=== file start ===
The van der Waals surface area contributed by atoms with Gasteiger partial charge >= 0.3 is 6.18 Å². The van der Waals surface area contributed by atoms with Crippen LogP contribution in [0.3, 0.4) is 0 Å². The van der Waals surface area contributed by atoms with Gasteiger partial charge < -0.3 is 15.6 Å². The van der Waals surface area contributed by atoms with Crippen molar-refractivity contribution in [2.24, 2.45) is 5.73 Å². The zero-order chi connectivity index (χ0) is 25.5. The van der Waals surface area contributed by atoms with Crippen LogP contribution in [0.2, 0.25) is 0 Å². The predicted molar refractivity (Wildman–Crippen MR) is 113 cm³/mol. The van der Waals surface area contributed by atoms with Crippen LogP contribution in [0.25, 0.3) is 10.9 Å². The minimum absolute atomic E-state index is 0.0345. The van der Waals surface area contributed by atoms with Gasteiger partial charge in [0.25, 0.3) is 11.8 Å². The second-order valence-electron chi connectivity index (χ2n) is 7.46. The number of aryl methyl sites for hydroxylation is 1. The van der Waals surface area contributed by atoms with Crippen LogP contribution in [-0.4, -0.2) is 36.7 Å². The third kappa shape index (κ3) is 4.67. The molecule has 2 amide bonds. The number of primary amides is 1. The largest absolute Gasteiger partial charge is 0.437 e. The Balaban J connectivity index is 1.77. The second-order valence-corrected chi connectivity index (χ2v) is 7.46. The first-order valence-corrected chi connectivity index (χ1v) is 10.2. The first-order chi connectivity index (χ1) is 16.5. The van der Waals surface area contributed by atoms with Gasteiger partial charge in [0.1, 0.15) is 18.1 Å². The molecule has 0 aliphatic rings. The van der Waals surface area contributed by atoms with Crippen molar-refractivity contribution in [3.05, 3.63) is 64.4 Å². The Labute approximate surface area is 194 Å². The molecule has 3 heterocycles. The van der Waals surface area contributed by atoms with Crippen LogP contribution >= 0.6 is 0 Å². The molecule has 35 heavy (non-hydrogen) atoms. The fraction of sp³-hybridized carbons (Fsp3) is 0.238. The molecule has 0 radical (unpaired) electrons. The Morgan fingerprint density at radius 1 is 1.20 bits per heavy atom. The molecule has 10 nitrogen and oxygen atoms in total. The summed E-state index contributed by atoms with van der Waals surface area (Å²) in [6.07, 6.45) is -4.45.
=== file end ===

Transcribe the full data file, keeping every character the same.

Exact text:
The van der Waals surface area contributed by atoms with Gasteiger partial charge >= 0.3 is 6.18 Å². The van der Waals surface area contributed by atoms with Crippen LogP contribution in [0.3, 0.4) is 0 Å². The van der Waals surface area contributed by atoms with Gasteiger partial charge < -0.3 is 15.6 Å². The van der Waals surface area contributed by atoms with Crippen molar-refractivity contribution in [2.24, 2.45) is 5.73 Å². The zero-order chi connectivity index (χ0) is 25.5. The van der Waals surface area contributed by atoms with Crippen LogP contribution in [0.2, 0.25) is 0 Å². The predicted molar refractivity (Wildman–Crippen MR) is 113 cm³/mol. The van der Waals surface area contributed by atoms with Crippen LogP contribution in [0.25, 0.3) is 10.9 Å². The minimum absolute atomic E-state index is 0.0345. The van der Waals surface area contributed by atoms with Gasteiger partial charge in [0.25, 0.3) is 11.8 Å². The second-order valence-electron chi connectivity index (χ2n) is 7.46. The number of aryl methyl sites for hydroxylation is 1. The van der Waals surface area contributed by atoms with Crippen LogP contribution in [-0.4, -0.2) is 36.7 Å². The third kappa shape index (κ3) is 4.67. The molecule has 2 amide bonds. The number of primary amides is 1. The largest absolute Gasteiger partial charge is 0.437 e. The Balaban J connectivity index is 1.77. The second-order valence-corrected chi connectivity index (χ2v) is 7.46. The first-order valence-corrected chi connectivity index (χ1v) is 10.2. The first-order chi connectivity index (χ1) is 16.5. The van der Waals surface area contributed by atoms with Gasteiger partial charge in [0.1, 0.15) is 18.1 Å². The molecule has 0 aliphatic rings. The van der Waals surface area contributed by atoms with Crippen molar-refractivity contribution in [3.05, 3.63) is 64.4 Å². The Labute approximate surface area is 194 Å². The molecule has 3 heterocycles. The van der Waals surface area contributed by atoms with Crippen LogP contribution >= 0.6 is 0 Å². The molecule has 35 heavy (non-hydrogen) atoms. The fraction of sp³-hybridized carbons (Fsp3) is 0.238. The molecule has 0 radical (unpaired) electrons. The Morgan fingerprint density at radius 1 is 1.20 bits per heavy atom. The molecule has 10 nitrogen and oxygen atoms in total. The summed E-state index contributed by atoms with van der Waals surface area (Å²) in [6.07, 6.45) is -4.45.